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Michael L. Hutchins
,
Robert H. Holzworth
,
Craig J. Rodger
, and
James B. Brundell

Abstract

The World Wide Lightning Location Network (WWLLN) is a long-range network capable of locating lightning strokes in space and time. While able to locate lightning to within a few kilometers and tens of microseconds, the network currently does not measure any characteristics of the strokes themselves. The capabilities of the network are expanded to allow for measurements of the far-field power from the root-mean-square electric field of the detected strokes in the 6–18-kHz band. This is accomplished by calibrating the network from a single well-calibrated station using a bootstrapping method. With this technique the global median stroke power seen by the network is 1.0 × 106 W, with an average uncertainty of 17%. The results are validated through comparison to the return-stroke peak current as measured by the New Zealand Lightning Detection Network and to the previous ground wave power measurements in the literature. The global median stroke power herein is found to be four orders of magnitude lower than that reported earlier for the measurements, including the nearby ground and sky wave. However, it is found that the far-field waveguide mode observations herein are consistent with the previous literature because of differences in observational techniques and the efficiency of coupling into a propagation wave in the Earth–ionosphere waveguide. This study demonstrates that the WWLLN-determined powers can be used to estimate the return-stroke peak currents of individual lightning strokes occurring throughout the globe.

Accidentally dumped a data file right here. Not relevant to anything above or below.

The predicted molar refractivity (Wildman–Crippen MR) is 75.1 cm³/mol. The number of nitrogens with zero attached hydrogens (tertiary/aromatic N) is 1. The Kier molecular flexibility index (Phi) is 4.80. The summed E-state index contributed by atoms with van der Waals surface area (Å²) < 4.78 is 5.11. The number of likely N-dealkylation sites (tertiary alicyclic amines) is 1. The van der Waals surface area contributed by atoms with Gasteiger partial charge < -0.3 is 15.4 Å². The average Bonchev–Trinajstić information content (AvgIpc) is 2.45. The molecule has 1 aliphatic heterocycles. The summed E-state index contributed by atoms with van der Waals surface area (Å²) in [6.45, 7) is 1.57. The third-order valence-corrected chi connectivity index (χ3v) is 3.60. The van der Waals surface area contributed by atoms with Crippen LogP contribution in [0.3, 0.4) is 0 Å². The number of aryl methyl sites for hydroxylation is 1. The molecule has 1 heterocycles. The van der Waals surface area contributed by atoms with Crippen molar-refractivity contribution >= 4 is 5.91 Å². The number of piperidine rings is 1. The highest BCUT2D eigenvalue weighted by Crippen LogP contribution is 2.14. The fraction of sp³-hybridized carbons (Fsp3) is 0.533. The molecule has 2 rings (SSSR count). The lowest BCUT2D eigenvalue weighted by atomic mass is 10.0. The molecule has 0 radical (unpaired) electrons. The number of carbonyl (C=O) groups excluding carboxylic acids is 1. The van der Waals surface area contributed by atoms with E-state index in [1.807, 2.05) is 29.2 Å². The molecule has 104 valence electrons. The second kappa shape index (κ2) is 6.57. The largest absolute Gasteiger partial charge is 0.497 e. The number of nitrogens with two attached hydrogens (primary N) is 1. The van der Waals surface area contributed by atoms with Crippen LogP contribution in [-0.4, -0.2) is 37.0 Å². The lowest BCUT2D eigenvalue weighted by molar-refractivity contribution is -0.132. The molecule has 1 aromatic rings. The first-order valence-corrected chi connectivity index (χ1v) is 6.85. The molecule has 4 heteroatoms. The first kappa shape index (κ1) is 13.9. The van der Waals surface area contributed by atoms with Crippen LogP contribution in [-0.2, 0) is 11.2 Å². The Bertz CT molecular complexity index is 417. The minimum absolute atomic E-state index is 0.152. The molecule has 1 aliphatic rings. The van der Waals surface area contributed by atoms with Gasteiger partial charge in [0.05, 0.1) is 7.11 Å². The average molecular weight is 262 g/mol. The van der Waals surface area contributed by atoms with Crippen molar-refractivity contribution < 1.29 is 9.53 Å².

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Katrina S. Virts
,
John M. Wallace
,
Michael L. Hutchins
, and
Robert H. Holzworth

The seasonally and diurnally varying frequency of lightning flashes provides a measure of the frequency of occurrence of intense convection and, as such, is useful in describing the Earth's climate. Here we present a few highlights of a global lightning climatology based on data from the ground-based World Wide Lightning Location Network (WWLLN), for which global observations began in 2004. Because WWLLN monitors global lightning continuously, it samples ~100 times as many lightning strokes/flashes per year as the Tropical Rainfall Measuring Mission's (TRMM) Lightning Imaging Sensor (LIS). Using WWLLN data it is possible to generate a global lightning climatology that captures seasonal variations, including those associated with the midlatitude storm tracks, and resolves the diurnal cycle, thereby illuminating the interplay between sea breezes, mountain–valley wind systems, and remotely forced gravity waves in touching off thunderstorms in a wide variety of geographical settings. The text of the paper shows a few samples of regional, WWLLN-based seasonal (the midlatitude storm tracks and the Mediterranean) and diurnal (the Maritime Continent, the central Andes, and equatorial Africa) climatologies, and the online supplement presents animations of the global seasonal cycle and of the diurnal cycle for the latter regions.